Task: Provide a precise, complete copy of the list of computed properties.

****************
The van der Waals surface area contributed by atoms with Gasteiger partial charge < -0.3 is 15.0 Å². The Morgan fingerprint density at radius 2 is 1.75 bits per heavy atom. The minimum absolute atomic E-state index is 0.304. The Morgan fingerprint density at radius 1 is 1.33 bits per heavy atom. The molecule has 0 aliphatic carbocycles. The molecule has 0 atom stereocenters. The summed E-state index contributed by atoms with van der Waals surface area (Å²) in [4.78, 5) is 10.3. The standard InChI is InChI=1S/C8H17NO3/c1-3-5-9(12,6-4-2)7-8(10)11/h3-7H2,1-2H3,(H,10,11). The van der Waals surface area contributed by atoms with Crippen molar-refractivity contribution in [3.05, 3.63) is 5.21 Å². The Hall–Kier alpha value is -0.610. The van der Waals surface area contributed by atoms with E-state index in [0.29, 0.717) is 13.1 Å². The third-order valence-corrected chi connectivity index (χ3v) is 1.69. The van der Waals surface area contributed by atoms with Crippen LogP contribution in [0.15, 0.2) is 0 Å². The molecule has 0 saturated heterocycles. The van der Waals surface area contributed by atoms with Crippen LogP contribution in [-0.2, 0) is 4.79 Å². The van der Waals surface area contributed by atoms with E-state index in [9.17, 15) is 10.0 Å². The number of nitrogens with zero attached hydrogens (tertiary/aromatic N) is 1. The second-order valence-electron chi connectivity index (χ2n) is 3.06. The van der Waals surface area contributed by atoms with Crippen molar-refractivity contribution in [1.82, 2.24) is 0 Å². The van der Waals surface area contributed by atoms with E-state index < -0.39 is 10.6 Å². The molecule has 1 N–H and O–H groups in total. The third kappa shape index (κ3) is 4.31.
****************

The van der Waals surface area contributed by atoms with Gasteiger partial charge < -0.3 is 15.0 Å². The Morgan fingerprint density at radius 2 is 1.75 bits per heavy atom. The minimum absolute atomic E-state index is 0.304. The Morgan fingerprint density at radius 1 is 1.33 bits per heavy atom. The molecule has 0 aliphatic carbocycles. The molecule has 0 atom stereocenters. The summed E-state index contributed by atoms with van der Waals surface area (Å²) in [4.78, 5) is 10.3. The standard InChI is InChI=1S/C8H17NO3/c1-3-5-9(12,6-4-2)7-8(10)11/h3-7H2,1-2H3,(H,10,11). The van der Waals surface area contributed by atoms with Crippen molar-refractivity contribution in [3.05, 3.63) is 5.21 Å². The Hall–Kier alpha value is -0.610. The van der Waals surface area contributed by atoms with E-state index in [0.29, 0.717) is 13.1 Å². The third-order valence-corrected chi connectivity index (χ3v) is 1.69. The van der Waals surface area contributed by atoms with Crippen LogP contribution in [0.15, 0.2) is 0 Å². The molecule has 0 saturated heterocycles. The van der Waals surface area contributed by atoms with Crippen LogP contribution in [-0.2, 0) is 4.79 Å². The van der Waals surface area contributed by atoms with E-state index in [9.17, 15) is 10.0 Å². The number of nitrogens with zero attached hydrogens (tertiary/aromatic N) is 1. The second-order valence-electron chi connectivity index (χ2n) is 3.06. The van der Waals surface area contributed by atoms with Crippen molar-refractivity contribution in [1.82, 2.24) is 0 Å². The van der Waals surface area contributed by atoms with E-state index < -0.39 is 10.6 Å². The molecule has 1 N–H and O–H groups in total. The third kappa shape index (κ3) is 4.31.